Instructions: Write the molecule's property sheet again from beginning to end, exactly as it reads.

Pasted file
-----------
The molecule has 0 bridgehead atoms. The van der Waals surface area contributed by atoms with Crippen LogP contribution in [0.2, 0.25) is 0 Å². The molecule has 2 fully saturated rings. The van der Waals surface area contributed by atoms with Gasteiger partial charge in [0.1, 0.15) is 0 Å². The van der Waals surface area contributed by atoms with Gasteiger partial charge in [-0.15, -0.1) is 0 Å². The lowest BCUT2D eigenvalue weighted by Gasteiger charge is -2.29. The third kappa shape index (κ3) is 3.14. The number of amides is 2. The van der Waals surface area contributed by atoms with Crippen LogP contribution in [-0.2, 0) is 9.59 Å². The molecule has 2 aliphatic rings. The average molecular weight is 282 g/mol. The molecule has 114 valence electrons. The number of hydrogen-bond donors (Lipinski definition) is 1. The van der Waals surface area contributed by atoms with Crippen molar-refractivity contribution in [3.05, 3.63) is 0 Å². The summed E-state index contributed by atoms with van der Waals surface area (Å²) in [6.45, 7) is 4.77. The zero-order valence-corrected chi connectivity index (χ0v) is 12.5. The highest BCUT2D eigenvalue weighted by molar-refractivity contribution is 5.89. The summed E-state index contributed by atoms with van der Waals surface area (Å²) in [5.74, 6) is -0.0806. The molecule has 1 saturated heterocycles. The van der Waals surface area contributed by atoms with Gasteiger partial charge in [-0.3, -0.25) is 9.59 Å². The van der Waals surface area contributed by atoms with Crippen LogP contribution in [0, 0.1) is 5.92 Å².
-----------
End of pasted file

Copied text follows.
The molecule has 0 bridgehead atoms. The van der Waals surface area contributed by atoms with Crippen LogP contribution in [0.2, 0.25) is 0 Å². The molecule has 2 fully saturated rings. The van der Waals surface area contributed by atoms with Gasteiger partial charge in [0.1, 0.15) is 0 Å². The van der Waals surface area contributed by atoms with Gasteiger partial charge in [-0.15, -0.1) is 0 Å². The lowest BCUT2D eigenvalue weighted by Gasteiger charge is -2.29. The third kappa shape index (κ3) is 3.14. The number of amides is 2. The van der Waals surface area contributed by atoms with Crippen LogP contribution in [-0.2, 0) is 9.59 Å². The molecule has 2 aliphatic rings. The average molecular weight is 282 g/mol. The molecule has 114 valence electrons. The number of hydrogen-bond donors (Lipinski definition) is 1. The van der Waals surface area contributed by atoms with Crippen molar-refractivity contribution in [3.05, 3.63) is 0 Å². The summed E-state index contributed by atoms with van der Waals surface area (Å²) in [6.45, 7) is 4.77. The zero-order valence-corrected chi connectivity index (χ0v) is 12.5. The highest BCUT2D eigenvalue weighted by molar-refractivity contribution is 5.89. The summed E-state index contributed by atoms with van der Waals surface area (Å²) in [5.74, 6) is -0.0806. The molecule has 1 saturated heterocycles. The van der Waals surface area contributed by atoms with Gasteiger partial charge in [-0.3, -0.25) is 9.59 Å². The van der Waals surface area contributed by atoms with Crippen LogP contribution in [0, 0.1) is 5.92 Å².